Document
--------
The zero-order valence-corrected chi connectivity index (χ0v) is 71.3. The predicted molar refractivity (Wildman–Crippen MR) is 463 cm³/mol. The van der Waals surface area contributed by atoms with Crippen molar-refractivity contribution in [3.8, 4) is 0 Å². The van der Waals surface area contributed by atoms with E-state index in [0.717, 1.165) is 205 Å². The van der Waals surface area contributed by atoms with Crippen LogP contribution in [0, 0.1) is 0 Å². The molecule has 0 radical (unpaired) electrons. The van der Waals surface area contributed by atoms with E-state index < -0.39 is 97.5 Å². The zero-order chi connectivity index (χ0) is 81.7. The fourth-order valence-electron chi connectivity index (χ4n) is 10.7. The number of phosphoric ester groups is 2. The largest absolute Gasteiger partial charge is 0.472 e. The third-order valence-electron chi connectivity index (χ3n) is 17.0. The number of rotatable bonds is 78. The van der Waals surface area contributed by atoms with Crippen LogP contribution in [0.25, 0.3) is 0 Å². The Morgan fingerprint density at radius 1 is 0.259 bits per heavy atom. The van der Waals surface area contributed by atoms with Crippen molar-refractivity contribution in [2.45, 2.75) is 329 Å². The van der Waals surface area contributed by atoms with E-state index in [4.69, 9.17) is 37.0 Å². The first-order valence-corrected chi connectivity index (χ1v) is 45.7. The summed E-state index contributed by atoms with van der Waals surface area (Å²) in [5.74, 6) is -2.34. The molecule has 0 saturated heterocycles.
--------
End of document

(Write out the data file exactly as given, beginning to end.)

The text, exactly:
The zero-order valence-corrected chi connectivity index (χ0v) is 71.3. The predicted molar refractivity (Wildman–Crippen MR) is 463 cm³/mol. The van der Waals surface area contributed by atoms with Crippen molar-refractivity contribution in [3.8, 4) is 0 Å². The van der Waals surface area contributed by atoms with E-state index in [0.717, 1.165) is 205 Å². The van der Waals surface area contributed by atoms with Crippen LogP contribution in [0, 0.1) is 0 Å². The molecule has 0 radical (unpaired) electrons. The van der Waals surface area contributed by atoms with E-state index < -0.39 is 97.5 Å². The zero-order chi connectivity index (χ0) is 81.7. The fourth-order valence-electron chi connectivity index (χ4n) is 10.7. The number of phosphoric ester groups is 2. The largest absolute Gasteiger partial charge is 0.472 e. The third-order valence-electron chi connectivity index (χ3n) is 17.0. The number of rotatable bonds is 78. The van der Waals surface area contributed by atoms with Crippen LogP contribution in [0.25, 0.3) is 0 Å². The Morgan fingerprint density at radius 1 is 0.259 bits per heavy atom. The van der Waals surface area contributed by atoms with Crippen molar-refractivity contribution in [2.45, 2.75) is 329 Å². The van der Waals surface area contributed by atoms with E-state index in [4.69, 9.17) is 37.0 Å². The first-order valence-corrected chi connectivity index (χ1v) is 45.7. The summed E-state index contributed by atoms with van der Waals surface area (Å²) in [5.74, 6) is -2.34. The molecule has 0 saturated heterocycles.